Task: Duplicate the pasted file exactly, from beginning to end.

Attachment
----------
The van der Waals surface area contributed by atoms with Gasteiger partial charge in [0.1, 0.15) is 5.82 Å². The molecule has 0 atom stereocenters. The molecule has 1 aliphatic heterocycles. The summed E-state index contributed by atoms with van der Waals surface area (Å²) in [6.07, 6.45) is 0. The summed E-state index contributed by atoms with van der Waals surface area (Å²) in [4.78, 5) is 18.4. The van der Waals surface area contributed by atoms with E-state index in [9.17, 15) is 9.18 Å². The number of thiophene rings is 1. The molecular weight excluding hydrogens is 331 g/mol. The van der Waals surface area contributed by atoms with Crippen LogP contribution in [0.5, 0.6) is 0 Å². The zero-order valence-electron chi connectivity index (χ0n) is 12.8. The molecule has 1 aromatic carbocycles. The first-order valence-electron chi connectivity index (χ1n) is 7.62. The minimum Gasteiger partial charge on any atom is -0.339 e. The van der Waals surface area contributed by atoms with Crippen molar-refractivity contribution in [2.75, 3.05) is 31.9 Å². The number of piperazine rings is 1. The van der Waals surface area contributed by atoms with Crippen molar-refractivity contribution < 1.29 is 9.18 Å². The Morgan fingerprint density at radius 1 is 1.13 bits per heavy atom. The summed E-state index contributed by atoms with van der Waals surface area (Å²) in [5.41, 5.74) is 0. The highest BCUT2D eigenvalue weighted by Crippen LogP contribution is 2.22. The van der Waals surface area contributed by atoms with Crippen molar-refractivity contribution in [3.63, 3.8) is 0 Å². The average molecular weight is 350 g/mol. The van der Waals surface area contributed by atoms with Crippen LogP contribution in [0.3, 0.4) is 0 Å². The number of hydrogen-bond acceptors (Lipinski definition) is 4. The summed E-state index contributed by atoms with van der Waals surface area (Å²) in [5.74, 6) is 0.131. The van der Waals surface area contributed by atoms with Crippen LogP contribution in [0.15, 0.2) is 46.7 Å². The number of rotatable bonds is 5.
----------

The van der Waals surface area contributed by atoms with Gasteiger partial charge in [0.1, 0.15) is 5.82 Å². The molecule has 0 atom stereocenters. The molecule has 1 aliphatic heterocycles. The summed E-state index contributed by atoms with van der Waals surface area (Å²) in [6.07, 6.45) is 0. The summed E-state index contributed by atoms with van der Waals surface area (Å²) in [4.78, 5) is 18.4. The van der Waals surface area contributed by atoms with E-state index in [9.17, 15) is 9.18 Å². The number of thiophene rings is 1. The molecular weight excluding hydrogens is 331 g/mol. The van der Waals surface area contributed by atoms with Crippen LogP contribution in [0.5, 0.6) is 0 Å². The zero-order valence-electron chi connectivity index (χ0n) is 12.8. The molecule has 1 aromatic carbocycles. The first-order valence-electron chi connectivity index (χ1n) is 7.62. The minimum Gasteiger partial charge on any atom is -0.339 e. The van der Waals surface area contributed by atoms with Crippen molar-refractivity contribution in [2.75, 3.05) is 31.9 Å². The number of piperazine rings is 1. The van der Waals surface area contributed by atoms with Crippen molar-refractivity contribution < 1.29 is 9.18 Å². The Morgan fingerprint density at radius 1 is 1.13 bits per heavy atom. The summed E-state index contributed by atoms with van der Waals surface area (Å²) in [5.41, 5.74) is 0. The highest BCUT2D eigenvalue weighted by Crippen LogP contribution is 2.22. The van der Waals surface area contributed by atoms with Crippen molar-refractivity contribution in [3.63, 3.8) is 0 Å². The average molecular weight is 350 g/mol. The van der Waals surface area contributed by atoms with Crippen LogP contribution in [0.3, 0.4) is 0 Å². The number of hydrogen-bond acceptors (Lipinski definition) is 4. The summed E-state index contributed by atoms with van der Waals surface area (Å²) in [5.74, 6) is 0.131. The van der Waals surface area contributed by atoms with Crippen LogP contribution in [0.15, 0.2) is 46.7 Å². The number of rotatable bonds is 5.